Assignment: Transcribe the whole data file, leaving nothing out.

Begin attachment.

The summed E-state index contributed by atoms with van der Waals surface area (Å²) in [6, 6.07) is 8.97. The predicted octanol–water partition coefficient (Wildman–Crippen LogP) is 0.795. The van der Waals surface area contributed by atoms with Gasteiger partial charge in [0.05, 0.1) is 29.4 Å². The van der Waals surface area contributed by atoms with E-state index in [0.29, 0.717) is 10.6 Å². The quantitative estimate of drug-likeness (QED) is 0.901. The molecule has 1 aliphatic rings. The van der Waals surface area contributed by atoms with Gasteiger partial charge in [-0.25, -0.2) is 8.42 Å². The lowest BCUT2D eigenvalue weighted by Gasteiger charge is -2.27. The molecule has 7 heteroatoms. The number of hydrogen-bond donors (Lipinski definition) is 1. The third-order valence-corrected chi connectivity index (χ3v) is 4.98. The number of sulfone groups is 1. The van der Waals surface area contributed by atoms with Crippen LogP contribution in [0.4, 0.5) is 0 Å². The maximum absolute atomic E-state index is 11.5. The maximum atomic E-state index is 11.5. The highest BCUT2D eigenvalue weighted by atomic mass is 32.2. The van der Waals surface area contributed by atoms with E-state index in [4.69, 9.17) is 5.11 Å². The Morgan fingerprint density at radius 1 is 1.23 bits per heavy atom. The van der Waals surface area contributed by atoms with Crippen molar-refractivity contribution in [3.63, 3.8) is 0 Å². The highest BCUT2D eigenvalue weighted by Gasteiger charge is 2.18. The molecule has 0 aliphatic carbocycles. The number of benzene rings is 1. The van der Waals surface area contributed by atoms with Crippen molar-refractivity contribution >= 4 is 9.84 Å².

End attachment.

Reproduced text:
The summed E-state index contributed by atoms with van der Waals surface area (Å²) in [6, 6.07) is 8.97. The predicted octanol–water partition coefficient (Wildman–Crippen LogP) is 0.795. The van der Waals surface area contributed by atoms with Gasteiger partial charge in [0.05, 0.1) is 29.4 Å². The van der Waals surface area contributed by atoms with E-state index in [0.29, 0.717) is 10.6 Å². The quantitative estimate of drug-likeness (QED) is 0.901. The molecule has 1 aliphatic rings. The van der Waals surface area contributed by atoms with Gasteiger partial charge in [-0.25, -0.2) is 8.42 Å². The lowest BCUT2D eigenvalue weighted by Gasteiger charge is -2.27. The molecule has 7 heteroatoms. The number of hydrogen-bond donors (Lipinski definition) is 1. The third-order valence-corrected chi connectivity index (χ3v) is 4.98. The number of sulfone groups is 1. The van der Waals surface area contributed by atoms with Crippen LogP contribution in [0.4, 0.5) is 0 Å². The maximum absolute atomic E-state index is 11.5. The maximum atomic E-state index is 11.5. The highest BCUT2D eigenvalue weighted by atomic mass is 32.2. The van der Waals surface area contributed by atoms with E-state index in [4.69, 9.17) is 5.11 Å². The Morgan fingerprint density at radius 1 is 1.23 bits per heavy atom. The van der Waals surface area contributed by atoms with Crippen molar-refractivity contribution in [3.63, 3.8) is 0 Å². The highest BCUT2D eigenvalue weighted by Gasteiger charge is 2.18. The molecule has 0 aliphatic carbocycles. The number of benzene rings is 1. The van der Waals surface area contributed by atoms with Crippen molar-refractivity contribution >= 4 is 9.84 Å².